One in 10 women in the European Union report having experienced cyber-harassment since the age of 15. This included having received unwanted and/or offensive sexually explicit emails or SMS messages, or offensive and/or inappropriate advances on social networking sites. The risk is highest among young women aged 18–29 years.
In the Middle East and North Africa, 40–60 per cent of women have experienced street-based sexual harassment. In the multi-country study, women said the harassment was mainly sexual comments, stalking or following, or staring or ogling. Between 31 and 64 per cent of men said they had carried out such acts. Younger men, men with more education, and men who experienced violence as children were more likely to engage in street sexual harassment.
At least 200 million women and girls, aged 15–49 years, have undergone female genital mutilation in 31 countries where the practice is concentrated. Half of these countries are in West Africa. There are still countries where female genital mutilation is almost universal, where at least 9 in 10 girls and women, aged 15–49 years, have been cut.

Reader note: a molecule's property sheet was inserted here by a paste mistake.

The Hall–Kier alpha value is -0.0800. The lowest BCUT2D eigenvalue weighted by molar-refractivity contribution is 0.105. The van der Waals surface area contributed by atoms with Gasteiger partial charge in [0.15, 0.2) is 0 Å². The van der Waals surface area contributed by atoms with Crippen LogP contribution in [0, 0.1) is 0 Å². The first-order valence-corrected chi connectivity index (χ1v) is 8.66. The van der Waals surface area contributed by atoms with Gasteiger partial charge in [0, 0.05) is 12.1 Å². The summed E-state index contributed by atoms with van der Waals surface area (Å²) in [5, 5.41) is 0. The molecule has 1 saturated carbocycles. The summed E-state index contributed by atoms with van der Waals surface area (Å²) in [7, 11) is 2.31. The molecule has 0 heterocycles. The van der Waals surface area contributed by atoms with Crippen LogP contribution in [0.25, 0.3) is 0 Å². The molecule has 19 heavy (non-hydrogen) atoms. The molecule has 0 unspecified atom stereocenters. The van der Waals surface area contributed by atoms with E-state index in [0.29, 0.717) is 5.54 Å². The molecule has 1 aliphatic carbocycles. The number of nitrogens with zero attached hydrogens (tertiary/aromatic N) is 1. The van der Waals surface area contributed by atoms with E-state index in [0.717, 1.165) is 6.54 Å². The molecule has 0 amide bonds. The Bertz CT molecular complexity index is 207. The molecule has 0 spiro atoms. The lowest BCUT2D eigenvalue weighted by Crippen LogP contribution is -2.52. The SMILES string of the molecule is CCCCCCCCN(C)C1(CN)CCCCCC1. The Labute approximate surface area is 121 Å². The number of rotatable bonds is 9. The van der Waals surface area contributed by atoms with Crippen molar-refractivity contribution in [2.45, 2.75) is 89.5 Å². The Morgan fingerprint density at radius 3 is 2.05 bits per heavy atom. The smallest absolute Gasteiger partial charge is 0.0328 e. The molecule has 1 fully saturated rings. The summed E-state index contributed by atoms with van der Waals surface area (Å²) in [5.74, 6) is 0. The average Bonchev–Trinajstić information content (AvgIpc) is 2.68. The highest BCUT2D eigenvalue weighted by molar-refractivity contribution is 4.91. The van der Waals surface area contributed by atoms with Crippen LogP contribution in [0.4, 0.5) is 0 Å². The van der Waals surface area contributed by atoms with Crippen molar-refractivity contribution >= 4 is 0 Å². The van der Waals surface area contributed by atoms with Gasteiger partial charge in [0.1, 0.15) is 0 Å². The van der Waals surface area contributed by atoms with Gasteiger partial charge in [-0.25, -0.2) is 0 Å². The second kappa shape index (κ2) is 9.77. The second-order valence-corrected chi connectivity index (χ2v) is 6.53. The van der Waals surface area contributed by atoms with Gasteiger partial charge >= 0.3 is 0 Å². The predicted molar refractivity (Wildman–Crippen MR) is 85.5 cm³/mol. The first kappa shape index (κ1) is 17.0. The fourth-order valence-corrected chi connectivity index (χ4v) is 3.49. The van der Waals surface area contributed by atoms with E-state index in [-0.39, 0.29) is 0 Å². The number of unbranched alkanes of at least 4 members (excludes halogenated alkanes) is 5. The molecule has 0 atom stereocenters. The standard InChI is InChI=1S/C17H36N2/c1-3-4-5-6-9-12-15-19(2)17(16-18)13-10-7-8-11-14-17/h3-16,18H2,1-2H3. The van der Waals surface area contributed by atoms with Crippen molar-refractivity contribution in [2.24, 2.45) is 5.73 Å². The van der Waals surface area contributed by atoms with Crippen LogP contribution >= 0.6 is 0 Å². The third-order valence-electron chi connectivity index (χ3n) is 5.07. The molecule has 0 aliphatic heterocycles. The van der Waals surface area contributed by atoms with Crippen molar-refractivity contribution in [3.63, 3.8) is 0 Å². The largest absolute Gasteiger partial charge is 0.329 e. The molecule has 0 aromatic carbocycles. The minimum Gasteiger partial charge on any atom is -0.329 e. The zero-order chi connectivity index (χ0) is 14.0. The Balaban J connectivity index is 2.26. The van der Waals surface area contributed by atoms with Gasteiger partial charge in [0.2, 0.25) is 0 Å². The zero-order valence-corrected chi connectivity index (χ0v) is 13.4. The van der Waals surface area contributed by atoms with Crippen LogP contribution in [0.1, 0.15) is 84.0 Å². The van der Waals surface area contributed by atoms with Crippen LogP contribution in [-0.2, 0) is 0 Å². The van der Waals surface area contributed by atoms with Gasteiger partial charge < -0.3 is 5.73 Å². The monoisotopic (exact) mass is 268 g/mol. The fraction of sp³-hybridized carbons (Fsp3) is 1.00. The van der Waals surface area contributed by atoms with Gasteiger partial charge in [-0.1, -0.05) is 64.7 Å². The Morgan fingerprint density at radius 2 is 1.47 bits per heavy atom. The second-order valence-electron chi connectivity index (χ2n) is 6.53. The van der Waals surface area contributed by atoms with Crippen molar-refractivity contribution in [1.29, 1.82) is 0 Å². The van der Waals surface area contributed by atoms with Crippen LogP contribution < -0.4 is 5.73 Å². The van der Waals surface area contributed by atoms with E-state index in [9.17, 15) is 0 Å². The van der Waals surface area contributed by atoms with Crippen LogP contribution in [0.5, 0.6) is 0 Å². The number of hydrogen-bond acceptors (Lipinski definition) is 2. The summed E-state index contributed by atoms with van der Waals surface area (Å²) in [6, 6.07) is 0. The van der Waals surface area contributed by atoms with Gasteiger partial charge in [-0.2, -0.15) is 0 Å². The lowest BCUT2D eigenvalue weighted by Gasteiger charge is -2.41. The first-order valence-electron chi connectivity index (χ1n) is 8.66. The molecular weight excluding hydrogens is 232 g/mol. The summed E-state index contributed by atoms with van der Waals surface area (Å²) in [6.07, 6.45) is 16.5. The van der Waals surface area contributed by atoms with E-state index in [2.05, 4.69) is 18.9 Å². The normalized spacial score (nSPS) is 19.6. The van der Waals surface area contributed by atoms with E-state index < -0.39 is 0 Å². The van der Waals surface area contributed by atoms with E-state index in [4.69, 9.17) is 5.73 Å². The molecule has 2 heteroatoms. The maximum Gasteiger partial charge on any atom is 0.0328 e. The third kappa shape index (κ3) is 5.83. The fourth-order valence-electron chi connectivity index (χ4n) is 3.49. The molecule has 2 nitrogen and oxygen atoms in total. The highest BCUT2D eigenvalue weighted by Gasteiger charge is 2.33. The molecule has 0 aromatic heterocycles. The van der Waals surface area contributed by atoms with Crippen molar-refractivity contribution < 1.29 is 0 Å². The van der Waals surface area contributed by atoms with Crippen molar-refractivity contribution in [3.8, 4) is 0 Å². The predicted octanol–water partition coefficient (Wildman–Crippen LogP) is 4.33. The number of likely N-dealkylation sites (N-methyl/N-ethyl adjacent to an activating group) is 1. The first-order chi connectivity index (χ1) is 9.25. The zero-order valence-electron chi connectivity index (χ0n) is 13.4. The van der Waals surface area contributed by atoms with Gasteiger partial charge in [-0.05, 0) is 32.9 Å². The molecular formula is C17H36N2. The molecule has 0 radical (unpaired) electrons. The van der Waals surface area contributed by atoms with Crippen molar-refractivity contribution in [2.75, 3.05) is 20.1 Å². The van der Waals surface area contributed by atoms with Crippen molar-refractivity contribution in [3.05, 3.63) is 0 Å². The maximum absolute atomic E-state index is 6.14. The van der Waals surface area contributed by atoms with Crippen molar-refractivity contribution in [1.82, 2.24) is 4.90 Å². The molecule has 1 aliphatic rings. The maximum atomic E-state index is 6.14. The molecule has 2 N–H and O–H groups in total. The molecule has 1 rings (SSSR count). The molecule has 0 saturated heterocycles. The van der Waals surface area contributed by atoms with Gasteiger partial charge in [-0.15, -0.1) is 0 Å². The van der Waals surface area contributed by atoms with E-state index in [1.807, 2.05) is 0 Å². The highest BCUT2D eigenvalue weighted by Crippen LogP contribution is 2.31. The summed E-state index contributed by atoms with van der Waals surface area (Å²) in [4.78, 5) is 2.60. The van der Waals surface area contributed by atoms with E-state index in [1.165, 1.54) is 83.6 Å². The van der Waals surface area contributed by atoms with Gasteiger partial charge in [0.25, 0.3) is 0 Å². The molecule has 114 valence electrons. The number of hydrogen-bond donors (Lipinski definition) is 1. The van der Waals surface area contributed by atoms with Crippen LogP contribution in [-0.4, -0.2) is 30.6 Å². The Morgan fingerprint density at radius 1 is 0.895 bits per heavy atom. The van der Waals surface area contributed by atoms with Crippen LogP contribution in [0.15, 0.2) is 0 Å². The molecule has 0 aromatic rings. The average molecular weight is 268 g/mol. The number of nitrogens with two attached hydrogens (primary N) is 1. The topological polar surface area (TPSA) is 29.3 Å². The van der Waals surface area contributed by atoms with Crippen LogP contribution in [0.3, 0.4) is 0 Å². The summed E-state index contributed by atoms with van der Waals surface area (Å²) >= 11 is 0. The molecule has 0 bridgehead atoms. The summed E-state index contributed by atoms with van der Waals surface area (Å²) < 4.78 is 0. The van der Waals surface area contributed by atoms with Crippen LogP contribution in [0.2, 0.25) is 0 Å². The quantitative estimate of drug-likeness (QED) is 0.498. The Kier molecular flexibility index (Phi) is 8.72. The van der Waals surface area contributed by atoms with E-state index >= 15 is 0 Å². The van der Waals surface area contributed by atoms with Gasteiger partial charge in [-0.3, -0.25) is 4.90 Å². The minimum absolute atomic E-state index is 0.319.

Across five regions, 82 per cent of women parliamentarians reported having experienced some form of psychological violence while serving their terms. This included remarks, gestures, and images of a sexist or humiliating sexual nature, threats, and mobbing. Women cited social media as the main channel of this type of violence, and nearly half (44 per cent) reported receiving death, rape, assault, or abduction threats towards them or their families. Sixty-five per cent had been subjected to sexist remarks, primarily by male colleagues in parliament.